Algorithms and models for network data and link analysis

By: Fouss, Francois
Contributor(s): Saerens, Marco | Shimbo, Masashi
Material type: TextTextPublisher: Cambridge Cambridge University Press 2016Description: xv, 521 p.ISBN: 9781107125773Subject(s): Network analysis | Planning | MathematicsDDC classification: 004.65 Summary: Network data are produced automatically by everyday interactions - social networks, power grids, and links between data sets are a few examples. Such data capture social and economic behavior in a form that can be analyzed using powerful computational tools. This book is a guide to both basic and advanced techniques and algorithms for extracting useful information from network data. The content is organized around 'tasks', grouping the algorithms needed to gather specific types of information and thus answer specific types of questions. Examples include similarity between nodes in a network, prestige or centrality of individual nodes, and dense regions or communities in a network. Algorithms are derived in detail and summarized in pseudo-code. The book is intended primarily for computer scientists, engineers, statisticians and physicists, but it is also accessible to network scientists based in the social sciences. Matlab/Octave code illustrating some of the algorithms will be available at: http://www.cambridge.org/9781107125773. Unifies algorithms from diverse fields, including applied mathematics, computer science and physics The task-based approach focuses on what information needs to be extracted, then on how to do it Derives algorithms in detail and summarizes in pseudo-code to support implementation and adaptation. http://admin.cambridge.org/hu/academic/subjects/computer-science/knowledge-management-databases-and-data-mining/algorithms-and-models-network-data-and-link-analysis?format=HB
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Table of Contents

1. Preliminaries and notation
2. Similarity/proximity measures between nodes
3. Families of dissimilarity between nodes
4. Centrality measures on nodes and edges
5. Identifying prestigious nodes
6. Labeling nodes: within-network classification
7. Clustering nodes
8. Finding dense regions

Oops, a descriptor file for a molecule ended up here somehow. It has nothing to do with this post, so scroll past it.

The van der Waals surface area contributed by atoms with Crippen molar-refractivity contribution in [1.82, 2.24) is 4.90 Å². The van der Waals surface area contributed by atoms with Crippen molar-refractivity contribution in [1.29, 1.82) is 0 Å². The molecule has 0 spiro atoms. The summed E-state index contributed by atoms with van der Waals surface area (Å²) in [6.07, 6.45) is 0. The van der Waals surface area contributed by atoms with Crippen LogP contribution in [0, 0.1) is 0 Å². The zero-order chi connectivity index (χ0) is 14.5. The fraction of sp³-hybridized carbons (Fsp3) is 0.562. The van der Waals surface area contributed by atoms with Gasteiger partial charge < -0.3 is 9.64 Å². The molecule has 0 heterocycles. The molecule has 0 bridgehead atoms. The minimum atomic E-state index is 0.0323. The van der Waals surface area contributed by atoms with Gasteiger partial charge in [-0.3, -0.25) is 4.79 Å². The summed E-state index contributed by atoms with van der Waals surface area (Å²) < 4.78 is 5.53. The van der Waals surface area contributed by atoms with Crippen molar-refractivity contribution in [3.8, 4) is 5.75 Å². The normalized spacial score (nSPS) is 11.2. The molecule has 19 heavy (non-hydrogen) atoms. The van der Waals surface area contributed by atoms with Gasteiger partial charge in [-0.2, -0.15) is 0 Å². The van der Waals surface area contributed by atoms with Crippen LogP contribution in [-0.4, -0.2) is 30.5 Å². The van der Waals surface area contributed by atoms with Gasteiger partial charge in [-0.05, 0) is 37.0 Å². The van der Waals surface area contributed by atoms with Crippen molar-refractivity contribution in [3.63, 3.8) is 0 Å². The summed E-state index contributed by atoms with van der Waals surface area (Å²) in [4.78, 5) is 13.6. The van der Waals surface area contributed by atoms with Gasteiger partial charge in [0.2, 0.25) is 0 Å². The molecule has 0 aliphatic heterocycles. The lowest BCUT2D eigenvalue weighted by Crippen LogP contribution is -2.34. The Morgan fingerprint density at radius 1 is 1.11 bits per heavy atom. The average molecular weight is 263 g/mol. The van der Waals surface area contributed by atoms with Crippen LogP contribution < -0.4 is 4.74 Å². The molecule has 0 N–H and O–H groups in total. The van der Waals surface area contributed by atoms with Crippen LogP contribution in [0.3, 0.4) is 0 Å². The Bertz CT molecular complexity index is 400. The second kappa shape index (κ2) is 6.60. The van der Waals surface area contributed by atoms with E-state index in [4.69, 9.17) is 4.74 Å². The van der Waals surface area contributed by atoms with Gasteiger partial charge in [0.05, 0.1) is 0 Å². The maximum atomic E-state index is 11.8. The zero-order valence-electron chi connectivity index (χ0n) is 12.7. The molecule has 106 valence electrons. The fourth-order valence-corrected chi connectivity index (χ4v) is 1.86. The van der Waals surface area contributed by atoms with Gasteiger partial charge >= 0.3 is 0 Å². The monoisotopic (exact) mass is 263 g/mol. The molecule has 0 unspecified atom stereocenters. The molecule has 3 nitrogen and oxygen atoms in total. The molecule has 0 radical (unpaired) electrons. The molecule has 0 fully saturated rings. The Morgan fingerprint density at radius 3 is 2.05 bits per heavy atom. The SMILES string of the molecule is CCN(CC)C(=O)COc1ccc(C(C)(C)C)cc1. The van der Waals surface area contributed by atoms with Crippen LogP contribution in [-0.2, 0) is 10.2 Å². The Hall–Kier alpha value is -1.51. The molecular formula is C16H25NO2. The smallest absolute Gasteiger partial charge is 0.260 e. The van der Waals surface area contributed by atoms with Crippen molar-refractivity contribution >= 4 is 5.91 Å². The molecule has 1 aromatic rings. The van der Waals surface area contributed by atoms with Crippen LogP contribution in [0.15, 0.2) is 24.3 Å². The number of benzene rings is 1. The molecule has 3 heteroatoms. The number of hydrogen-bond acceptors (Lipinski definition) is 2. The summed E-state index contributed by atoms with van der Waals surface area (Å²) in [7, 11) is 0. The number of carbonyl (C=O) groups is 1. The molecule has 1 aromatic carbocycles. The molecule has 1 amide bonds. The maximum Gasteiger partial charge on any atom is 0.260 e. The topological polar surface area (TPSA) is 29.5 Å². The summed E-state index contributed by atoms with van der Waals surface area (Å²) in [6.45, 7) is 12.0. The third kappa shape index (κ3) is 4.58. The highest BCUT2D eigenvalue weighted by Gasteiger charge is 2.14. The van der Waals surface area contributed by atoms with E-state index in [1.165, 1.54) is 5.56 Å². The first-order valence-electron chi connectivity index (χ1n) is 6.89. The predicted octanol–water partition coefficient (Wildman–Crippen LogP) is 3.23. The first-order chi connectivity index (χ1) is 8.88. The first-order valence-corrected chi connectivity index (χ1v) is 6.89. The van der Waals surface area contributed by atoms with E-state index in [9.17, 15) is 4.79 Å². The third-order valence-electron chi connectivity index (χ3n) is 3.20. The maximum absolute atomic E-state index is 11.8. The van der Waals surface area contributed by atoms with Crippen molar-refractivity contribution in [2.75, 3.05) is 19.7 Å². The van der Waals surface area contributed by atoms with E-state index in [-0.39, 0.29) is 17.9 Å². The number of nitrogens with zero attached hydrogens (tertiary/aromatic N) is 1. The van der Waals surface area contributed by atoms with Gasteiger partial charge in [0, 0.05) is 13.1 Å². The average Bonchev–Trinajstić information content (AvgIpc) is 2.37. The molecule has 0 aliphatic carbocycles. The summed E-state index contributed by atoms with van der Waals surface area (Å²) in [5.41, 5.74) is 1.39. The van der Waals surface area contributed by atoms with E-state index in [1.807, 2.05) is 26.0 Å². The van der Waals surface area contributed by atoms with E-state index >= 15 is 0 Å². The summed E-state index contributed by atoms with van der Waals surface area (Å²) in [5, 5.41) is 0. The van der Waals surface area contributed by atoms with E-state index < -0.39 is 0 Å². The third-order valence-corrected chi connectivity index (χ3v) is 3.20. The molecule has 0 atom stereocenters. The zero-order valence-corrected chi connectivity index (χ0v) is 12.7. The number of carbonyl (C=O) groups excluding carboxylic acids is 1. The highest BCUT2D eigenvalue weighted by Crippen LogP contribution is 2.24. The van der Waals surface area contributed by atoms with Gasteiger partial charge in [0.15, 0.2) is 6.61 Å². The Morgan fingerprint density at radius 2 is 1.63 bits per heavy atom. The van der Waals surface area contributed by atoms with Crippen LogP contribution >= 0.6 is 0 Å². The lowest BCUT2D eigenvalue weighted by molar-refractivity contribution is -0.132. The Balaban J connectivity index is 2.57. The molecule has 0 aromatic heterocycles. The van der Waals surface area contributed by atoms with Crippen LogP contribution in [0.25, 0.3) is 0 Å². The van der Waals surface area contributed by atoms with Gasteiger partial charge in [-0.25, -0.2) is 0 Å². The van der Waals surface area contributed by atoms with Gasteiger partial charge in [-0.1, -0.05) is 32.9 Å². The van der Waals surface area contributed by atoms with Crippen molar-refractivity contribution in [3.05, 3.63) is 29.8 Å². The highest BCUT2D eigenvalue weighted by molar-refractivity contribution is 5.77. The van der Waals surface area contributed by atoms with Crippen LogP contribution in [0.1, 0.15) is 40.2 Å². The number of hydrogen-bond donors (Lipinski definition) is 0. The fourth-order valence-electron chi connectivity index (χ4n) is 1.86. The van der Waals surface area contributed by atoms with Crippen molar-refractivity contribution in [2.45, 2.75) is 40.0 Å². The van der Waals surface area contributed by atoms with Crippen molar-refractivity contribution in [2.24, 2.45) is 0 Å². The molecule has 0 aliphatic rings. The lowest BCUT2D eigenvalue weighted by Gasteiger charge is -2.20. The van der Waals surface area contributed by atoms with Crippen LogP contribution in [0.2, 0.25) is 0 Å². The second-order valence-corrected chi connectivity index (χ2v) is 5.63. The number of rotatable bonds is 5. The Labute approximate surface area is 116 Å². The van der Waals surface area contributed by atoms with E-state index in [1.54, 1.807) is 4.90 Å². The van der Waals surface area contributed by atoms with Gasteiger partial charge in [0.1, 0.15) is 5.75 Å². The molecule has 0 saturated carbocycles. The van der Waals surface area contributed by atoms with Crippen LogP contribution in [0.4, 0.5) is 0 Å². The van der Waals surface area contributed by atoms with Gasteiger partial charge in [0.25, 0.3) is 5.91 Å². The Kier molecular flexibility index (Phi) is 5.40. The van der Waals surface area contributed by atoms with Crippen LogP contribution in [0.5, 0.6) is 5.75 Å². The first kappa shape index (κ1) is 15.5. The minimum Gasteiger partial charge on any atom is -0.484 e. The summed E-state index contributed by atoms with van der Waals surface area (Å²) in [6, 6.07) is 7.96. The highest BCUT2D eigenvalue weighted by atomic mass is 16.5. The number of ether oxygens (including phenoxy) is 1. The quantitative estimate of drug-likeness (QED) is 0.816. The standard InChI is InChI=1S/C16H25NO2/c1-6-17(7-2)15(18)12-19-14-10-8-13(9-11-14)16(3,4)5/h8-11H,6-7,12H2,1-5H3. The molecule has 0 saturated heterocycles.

9. Bipartite graph analysis
10. Graph embedding.

Network data are produced automatically by everyday interactions - social networks, power grids, and links between data sets are a few examples. Such data capture social and economic behavior in a form that can be analyzed using powerful computational tools. This book is a guide to both basic and advanced techniques and algorithms for extracting useful information from network data. The content is organized around 'tasks', grouping the algorithms needed to gather specific types of information and thus answer specific types of questions. Examples include similarity between nodes in a network, prestige or centrality of individual nodes, and dense regions or communities in a network. Algorithms are derived in detail and summarized in pseudo-code. The book is intended primarily for computer scientists, engineers, statisticians and physicists, but it is also accessible to network scientists based in the social sciences. Matlab/Octave code illustrating some of the algorithms will be available at: http://www.cambridge.org/9781107125773.

Unifies algorithms from diverse fields, including applied mathematics, computer science and physics
The task-based approach focuses on what information needs to be extracted, then on how to do it
Derives algorithms in detail and summarizes in pseudo-code to support implementation and adaptation.

http://admin.cambridge.org/hu/academic/subjects/computer-science/knowledge-management-databases-and-data-mining/algorithms-and-models-network-data-and-link-analysis?format=HB

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